Achilles’ Infancy Parents- Mortal mother Thetis and the Nereid father Peleus Achilles is dipped into the river Styx A seer warned Thetis that Achilles would die in Troy Here Thetis dips Achilles into the river Styx. Her servants seem to be anxious and one servant is even holding Thetis for safety. As you can see, Thetis holds Achilles by the ankle, which is why that was the only part of Achilles that was not immortal.
Thetis sends Achilles to Lycomedes Odysseus arrives to get Achilles Odysseus tricks Achilles Achilles being discovered by Odysseus is depicted in this painting. On the right side the many maidens admire the fine jewelry. Slightly off to the left side of the women is Achilles. He is trying on a helmet, and it seems he is holding something, probably a dagger or sword of some sort. It looks like he is turning around to answer the person to the left. Even though you can not see the addresser’s front it is probably Odysseus. The expression on the face of the person all the way to the left looks like he is trying to stop Odysseus.
Trojan War Achilles was a stand out warrior. However, guided by Apollo, Paris killed Achilles by shooting him in the ankle. In this picture, Paris shoots an arrow into Achilles’ right ankle. Judging by the fact that Paris’ hand is just behind the bow, he has shot Achilles just a moment before. The people around Achilles seem surprised and scared. Even Achilles seems shocked that he has been slain. Even though we know Apollo was the one that helped Paris, in this painting, Aphrodite is shown guiding the arrow with her finger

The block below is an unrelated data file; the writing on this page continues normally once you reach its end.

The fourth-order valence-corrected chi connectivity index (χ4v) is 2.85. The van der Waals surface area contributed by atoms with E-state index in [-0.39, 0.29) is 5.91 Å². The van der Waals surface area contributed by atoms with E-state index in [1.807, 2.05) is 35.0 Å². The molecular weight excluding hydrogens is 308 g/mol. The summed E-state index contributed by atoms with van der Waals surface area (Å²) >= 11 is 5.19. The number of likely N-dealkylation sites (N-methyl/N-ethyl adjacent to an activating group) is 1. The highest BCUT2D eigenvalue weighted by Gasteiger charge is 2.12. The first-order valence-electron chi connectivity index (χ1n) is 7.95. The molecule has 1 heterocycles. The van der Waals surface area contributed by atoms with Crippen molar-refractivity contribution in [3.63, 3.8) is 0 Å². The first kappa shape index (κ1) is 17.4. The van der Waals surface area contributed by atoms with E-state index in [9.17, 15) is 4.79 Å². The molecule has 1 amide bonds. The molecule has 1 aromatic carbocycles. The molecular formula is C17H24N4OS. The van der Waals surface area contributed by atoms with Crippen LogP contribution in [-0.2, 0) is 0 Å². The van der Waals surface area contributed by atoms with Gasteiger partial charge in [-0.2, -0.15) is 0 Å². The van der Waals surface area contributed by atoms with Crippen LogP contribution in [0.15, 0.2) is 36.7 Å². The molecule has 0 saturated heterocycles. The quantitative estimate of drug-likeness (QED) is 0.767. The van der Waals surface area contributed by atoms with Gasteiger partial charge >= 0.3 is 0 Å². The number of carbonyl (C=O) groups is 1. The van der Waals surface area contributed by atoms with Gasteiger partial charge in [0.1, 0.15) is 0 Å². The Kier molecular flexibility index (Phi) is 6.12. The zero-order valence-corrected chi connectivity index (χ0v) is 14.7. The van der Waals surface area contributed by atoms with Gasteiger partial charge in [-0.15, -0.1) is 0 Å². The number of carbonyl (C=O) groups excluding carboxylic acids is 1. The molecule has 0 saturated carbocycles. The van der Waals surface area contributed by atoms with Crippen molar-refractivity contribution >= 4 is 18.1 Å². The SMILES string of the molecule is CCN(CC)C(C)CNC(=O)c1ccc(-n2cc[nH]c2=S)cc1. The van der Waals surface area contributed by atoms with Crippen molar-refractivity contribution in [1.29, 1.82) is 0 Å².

Hades And so Achilles died a honorable death After the war, during Odysseus’ long trek home, Odysseus stops off in Hades to get advice from the deceased seer, Tiresias. There, he also talks with Achilles. First, Achilles compliments Odysseus for his bravery, and Odysseus mentions how great it must be to be lord over all dead, and Achilles responds:
Hades “Don’t try to sell me out on death, Odysseus. I’d rather be a hired hand back up on earth, slaving away for some poor dirt farmer, than lord over all of these withered dead.” Odyssey, translated by Stanley Lombardo, book 11, page 172, lines 510-514 Apparently, Achilles regretted dying an honorable death.
Bibliography “Achilles.” Encyclopedia Mythica. Internet. World Wide Web. www.pantheon.org/articles/a/achilles.html “Achilles.” Greek Mythology Link. Internet. World Wide Web. Http://homepage.mac.com/cparada/GML/Achill es.html Www.utexas.edu/courses/larrymyth/images/post war